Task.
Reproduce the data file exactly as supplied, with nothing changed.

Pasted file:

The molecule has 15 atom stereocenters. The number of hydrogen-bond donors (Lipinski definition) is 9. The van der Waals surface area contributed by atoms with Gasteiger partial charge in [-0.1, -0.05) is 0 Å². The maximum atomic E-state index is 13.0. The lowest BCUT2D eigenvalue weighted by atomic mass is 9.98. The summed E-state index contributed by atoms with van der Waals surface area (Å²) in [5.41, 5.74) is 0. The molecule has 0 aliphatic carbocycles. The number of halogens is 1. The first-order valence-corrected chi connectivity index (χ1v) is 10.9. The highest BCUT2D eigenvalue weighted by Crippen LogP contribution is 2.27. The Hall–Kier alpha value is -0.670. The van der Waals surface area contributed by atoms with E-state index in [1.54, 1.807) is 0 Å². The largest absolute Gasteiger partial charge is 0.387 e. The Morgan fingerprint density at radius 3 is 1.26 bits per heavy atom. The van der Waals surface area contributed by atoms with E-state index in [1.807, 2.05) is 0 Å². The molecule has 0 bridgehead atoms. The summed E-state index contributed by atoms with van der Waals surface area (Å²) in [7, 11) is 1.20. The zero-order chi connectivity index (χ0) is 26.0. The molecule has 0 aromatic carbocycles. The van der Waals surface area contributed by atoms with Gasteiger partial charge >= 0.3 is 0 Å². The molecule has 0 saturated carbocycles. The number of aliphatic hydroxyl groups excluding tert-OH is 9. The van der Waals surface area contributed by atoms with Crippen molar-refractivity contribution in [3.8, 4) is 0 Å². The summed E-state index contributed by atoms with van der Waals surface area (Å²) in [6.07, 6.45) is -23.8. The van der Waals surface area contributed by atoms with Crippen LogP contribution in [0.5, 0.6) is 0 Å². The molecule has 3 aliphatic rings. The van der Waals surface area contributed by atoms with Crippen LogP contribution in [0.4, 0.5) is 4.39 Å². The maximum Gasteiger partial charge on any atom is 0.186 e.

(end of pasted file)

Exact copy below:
The molecule has 15 atom stereocenters. The number of hydrogen-bond donors (Lipinski definition) is 9. The van der Waals surface area contributed by atoms with Gasteiger partial charge in [-0.1, -0.05) is 0 Å². The maximum atomic E-state index is 13.0. The lowest BCUT2D eigenvalue weighted by atomic mass is 9.98. The summed E-state index contributed by atoms with van der Waals surface area (Å²) in [5.41, 5.74) is 0. The molecule has 0 aliphatic carbocycles. The number of halogens is 1. The first-order valence-corrected chi connectivity index (χ1v) is 10.9. The highest BCUT2D eigenvalue weighted by Crippen LogP contribution is 2.27. The Hall–Kier alpha value is -0.670. The van der Waals surface area contributed by atoms with E-state index in [1.54, 1.807) is 0 Å². The largest absolute Gasteiger partial charge is 0.387 e. The Morgan fingerprint density at radius 3 is 1.26 bits per heavy atom. The van der Waals surface area contributed by atoms with E-state index in [1.807, 2.05) is 0 Å². The molecule has 0 bridgehead atoms. The summed E-state index contributed by atoms with van der Waals surface area (Å²) in [7, 11) is 1.20. The zero-order chi connectivity index (χ0) is 26.0. The molecule has 0 aromatic carbocycles. The van der Waals surface area contributed by atoms with Gasteiger partial charge >= 0.3 is 0 Å². The molecule has 0 saturated carbocycles. The number of aliphatic hydroxyl groups excluding tert-OH is 9. The van der Waals surface area contributed by atoms with Crippen molar-refractivity contribution in [3.8, 4) is 0 Å². The summed E-state index contributed by atoms with van der Waals surface area (Å²) in [6.07, 6.45) is -23.8. The van der Waals surface area contributed by atoms with Crippen LogP contribution in [0.5, 0.6) is 0 Å². The molecule has 3 aliphatic rings. The van der Waals surface area contributed by atoms with Crippen LogP contribution in [0.4, 0.5) is 4.39 Å². The maximum Gasteiger partial charge on any atom is 0.186 e.